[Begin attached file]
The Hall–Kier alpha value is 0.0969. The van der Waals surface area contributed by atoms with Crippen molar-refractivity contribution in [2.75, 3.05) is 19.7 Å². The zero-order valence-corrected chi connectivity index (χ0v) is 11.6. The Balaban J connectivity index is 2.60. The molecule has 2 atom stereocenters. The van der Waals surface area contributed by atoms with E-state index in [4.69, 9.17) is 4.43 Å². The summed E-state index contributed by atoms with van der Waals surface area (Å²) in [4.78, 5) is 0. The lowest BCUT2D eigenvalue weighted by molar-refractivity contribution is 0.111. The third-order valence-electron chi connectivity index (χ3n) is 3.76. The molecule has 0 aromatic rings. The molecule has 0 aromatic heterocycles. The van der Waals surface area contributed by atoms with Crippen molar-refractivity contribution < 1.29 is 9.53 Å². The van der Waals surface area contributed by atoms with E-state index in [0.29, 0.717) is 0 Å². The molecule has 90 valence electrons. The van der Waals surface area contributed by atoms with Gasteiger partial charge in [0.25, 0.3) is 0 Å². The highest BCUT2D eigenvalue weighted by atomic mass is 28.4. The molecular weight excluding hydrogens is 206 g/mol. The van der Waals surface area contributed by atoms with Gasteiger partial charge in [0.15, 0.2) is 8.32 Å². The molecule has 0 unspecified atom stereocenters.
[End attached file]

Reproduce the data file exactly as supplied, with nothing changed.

The Hall–Kier alpha value is 0.0969. The van der Waals surface area contributed by atoms with Crippen molar-refractivity contribution in [2.75, 3.05) is 19.7 Å². The zero-order valence-corrected chi connectivity index (χ0v) is 11.6. The Balaban J connectivity index is 2.60. The molecule has 2 atom stereocenters. The van der Waals surface area contributed by atoms with E-state index in [4.69, 9.17) is 4.43 Å². The summed E-state index contributed by atoms with van der Waals surface area (Å²) in [4.78, 5) is 0. The lowest BCUT2D eigenvalue weighted by molar-refractivity contribution is 0.111. The third-order valence-electron chi connectivity index (χ3n) is 3.76. The molecule has 0 aromatic rings. The molecule has 0 aromatic heterocycles. The van der Waals surface area contributed by atoms with Crippen molar-refractivity contribution < 1.29 is 9.53 Å². The van der Waals surface area contributed by atoms with E-state index in [0.29, 0.717) is 0 Å². The molecule has 90 valence electrons. The van der Waals surface area contributed by atoms with Gasteiger partial charge in [0.25, 0.3) is 0 Å². The highest BCUT2D eigenvalue weighted by atomic mass is 28.4. The molecular weight excluding hydrogens is 206 g/mol. The van der Waals surface area contributed by atoms with Gasteiger partial charge in [0.15, 0.2) is 8.32 Å². The molecule has 0 unspecified atom stereocenters.